Do Third-Party Characters Have a Place in Smash Bros.?

Super Smash Bros. is one of the most popular franchises in history. The ’90s gave us a multiplayer brawler that embraced frantic party chaos as opposed to arcade finesse. It also gave legendary Nintendo game characters a place to duke it out. But while Mario, Link and Samus ruled the battlefield, 2008’s Super Smash Bros. Brawl brought third-party characters into the fray. It shocked everyone when these new fighters entered the ring, but unlike many similar crossovers, these characters never felt out of place. But why is that? How could these “outsiders” actually fit into Smash Bros. so seamlessly?


Super Smash Bros. went from a footnote to a smash hit when Nintendo granted Masahiro Sakurai and Satoru Iwata the use Nintendo characters in the fighting game they were designing. The frantic fighter earned praise for its multiplayer-focused action and accessible controls, but its identity became rooted in the Nintendo mashup. Mario, Link, Donkey Kong, Samus, Pikachu, and more were all playable, with memorable items, stages and moves taken straight from their respective games. Super Smash Bros. Melee broadened the scope with franchises like the Japan favorite Fire Emblem and even Mr. Game & Watch from Nintendo’s first LCD handhelds.

Super Smash Bros. Brawl brought in characters like Kirby’s Meta Knight, Ike from Fire Emblem, and Pit from Kid Icarus, but everyone was thrown for a loop when Solid Snake sneaked into the fray under his trademark cardboard box. That earth-shattering “showtime!” opened the floodgates for speculation on what other third-party characters could potentially appear in Brawl.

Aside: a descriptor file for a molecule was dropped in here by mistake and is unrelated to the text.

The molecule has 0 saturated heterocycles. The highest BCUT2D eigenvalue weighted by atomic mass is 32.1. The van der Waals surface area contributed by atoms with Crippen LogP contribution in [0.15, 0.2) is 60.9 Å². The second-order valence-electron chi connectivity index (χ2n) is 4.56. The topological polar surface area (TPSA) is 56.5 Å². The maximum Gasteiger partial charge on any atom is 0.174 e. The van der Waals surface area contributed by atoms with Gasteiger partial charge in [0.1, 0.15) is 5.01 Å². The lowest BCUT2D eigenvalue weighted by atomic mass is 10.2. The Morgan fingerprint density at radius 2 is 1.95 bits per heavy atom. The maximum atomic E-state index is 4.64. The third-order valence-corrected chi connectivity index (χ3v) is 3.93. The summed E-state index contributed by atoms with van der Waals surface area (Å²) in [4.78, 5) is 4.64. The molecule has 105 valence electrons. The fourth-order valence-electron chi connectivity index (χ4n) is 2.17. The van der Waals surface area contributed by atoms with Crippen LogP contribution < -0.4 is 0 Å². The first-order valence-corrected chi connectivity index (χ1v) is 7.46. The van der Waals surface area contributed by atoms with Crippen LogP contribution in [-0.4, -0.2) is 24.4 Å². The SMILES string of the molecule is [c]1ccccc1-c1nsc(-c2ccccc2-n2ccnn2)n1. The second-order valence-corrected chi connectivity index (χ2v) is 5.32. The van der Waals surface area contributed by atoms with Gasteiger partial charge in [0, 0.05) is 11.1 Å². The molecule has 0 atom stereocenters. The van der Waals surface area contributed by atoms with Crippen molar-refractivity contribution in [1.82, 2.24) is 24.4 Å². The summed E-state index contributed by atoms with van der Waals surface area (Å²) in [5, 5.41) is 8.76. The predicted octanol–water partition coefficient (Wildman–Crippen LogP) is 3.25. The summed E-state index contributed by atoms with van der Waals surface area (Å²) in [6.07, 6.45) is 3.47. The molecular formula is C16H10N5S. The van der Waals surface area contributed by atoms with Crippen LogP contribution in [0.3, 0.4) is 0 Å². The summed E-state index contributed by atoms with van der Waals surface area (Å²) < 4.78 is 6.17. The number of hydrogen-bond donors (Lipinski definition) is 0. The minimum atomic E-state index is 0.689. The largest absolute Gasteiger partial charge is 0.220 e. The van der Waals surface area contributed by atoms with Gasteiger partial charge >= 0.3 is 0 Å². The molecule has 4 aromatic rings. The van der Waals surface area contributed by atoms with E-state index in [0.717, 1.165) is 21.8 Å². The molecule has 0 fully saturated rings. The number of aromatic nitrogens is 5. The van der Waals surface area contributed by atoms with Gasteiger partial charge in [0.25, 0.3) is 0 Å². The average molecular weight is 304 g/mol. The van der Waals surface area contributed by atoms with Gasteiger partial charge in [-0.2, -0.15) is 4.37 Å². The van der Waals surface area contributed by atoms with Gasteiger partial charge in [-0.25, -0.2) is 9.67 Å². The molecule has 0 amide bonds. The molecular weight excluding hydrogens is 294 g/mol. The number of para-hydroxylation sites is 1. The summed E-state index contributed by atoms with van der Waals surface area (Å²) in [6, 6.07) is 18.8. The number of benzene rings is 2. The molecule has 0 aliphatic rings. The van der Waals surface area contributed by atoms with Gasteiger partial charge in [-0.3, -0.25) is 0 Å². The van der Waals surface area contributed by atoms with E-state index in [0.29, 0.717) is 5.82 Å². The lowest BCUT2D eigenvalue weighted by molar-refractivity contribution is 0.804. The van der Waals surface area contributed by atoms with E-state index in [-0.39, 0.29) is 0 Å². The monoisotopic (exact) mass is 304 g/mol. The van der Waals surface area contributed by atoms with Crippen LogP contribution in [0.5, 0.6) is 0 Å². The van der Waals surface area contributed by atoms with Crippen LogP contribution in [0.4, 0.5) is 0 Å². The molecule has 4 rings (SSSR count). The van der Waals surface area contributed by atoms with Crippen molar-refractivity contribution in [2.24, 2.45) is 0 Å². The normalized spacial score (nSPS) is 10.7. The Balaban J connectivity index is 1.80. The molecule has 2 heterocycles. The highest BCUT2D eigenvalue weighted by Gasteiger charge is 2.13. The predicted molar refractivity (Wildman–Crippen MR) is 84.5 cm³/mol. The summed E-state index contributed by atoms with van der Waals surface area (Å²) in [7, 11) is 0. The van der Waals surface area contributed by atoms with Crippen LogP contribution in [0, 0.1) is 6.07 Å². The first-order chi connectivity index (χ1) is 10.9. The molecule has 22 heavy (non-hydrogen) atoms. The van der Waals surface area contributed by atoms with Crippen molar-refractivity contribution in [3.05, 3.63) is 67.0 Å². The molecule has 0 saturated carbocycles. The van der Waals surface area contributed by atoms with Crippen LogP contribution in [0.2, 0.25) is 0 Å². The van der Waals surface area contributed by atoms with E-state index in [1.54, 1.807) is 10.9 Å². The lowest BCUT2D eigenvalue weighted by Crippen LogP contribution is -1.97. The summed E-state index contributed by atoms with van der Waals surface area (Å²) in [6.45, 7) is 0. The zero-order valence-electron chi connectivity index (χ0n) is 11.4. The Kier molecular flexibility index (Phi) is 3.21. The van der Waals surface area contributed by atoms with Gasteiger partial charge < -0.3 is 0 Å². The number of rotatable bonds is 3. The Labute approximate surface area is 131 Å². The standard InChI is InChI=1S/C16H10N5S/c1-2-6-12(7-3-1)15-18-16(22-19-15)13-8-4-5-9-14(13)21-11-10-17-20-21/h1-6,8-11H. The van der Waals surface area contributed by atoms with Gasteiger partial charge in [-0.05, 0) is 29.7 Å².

That speculation reached a fever pitch when Sega mascot Sonic the Hedgehog was announced. Though Sonic and Tails had been teased for Melee in a Nintendo Power April Fools’ joke , Sonic’s official Smash Bros. appearance was confirmed in a tongue-in-cheek video that took shots at Mario. Sonic’s appearance was surreal for veterans of the 16-bit wars. All of Sonic’s trademark moves appeared in Brawl, from Spin Dashes to Spring Jumps to a Final Smash featuring Super Sonic. Sonic and Mario, together at last, could finally beat the crap out of each other.

Today, third-party characters are more common than ever. Sonic the Hedgehog has already been confirmed for Super Smash Bros. 4, alongside Capcom’s Mega Man and Namco’s Pac-Man. Pac-man is one of the most recognizable faces in video gaming and Mega Man’s original design is widely considered the definitive incarnation of the Blue Bomber. The gamers who are likely to play Super Smash Bros. 4 are very familiar with both.


This synergy is why Pac-Man and Mega Man fit in so well in Smash Bros: they may not represent Nintendo itself, but they’re part of the same generation. Sonic’s appearance in Brawl might have been sacrilege to 16-bit purists, but it brought the console war to life like never before. It is a landmark moment not unlike Mickey Mouse and Bugs Bunny’s banter in Who Framed Roger Rabbit?. Seeing Sonic and Mario duke it out fueled a perverse kind of nostalgia that excited our sadistic inner children. Pac-Man and Mega Man’s appearances share a lot of that same nostalgia. By breaking down franchise barriers, Smash Bros. no longer represents just Nintendo, but an entire age of video games.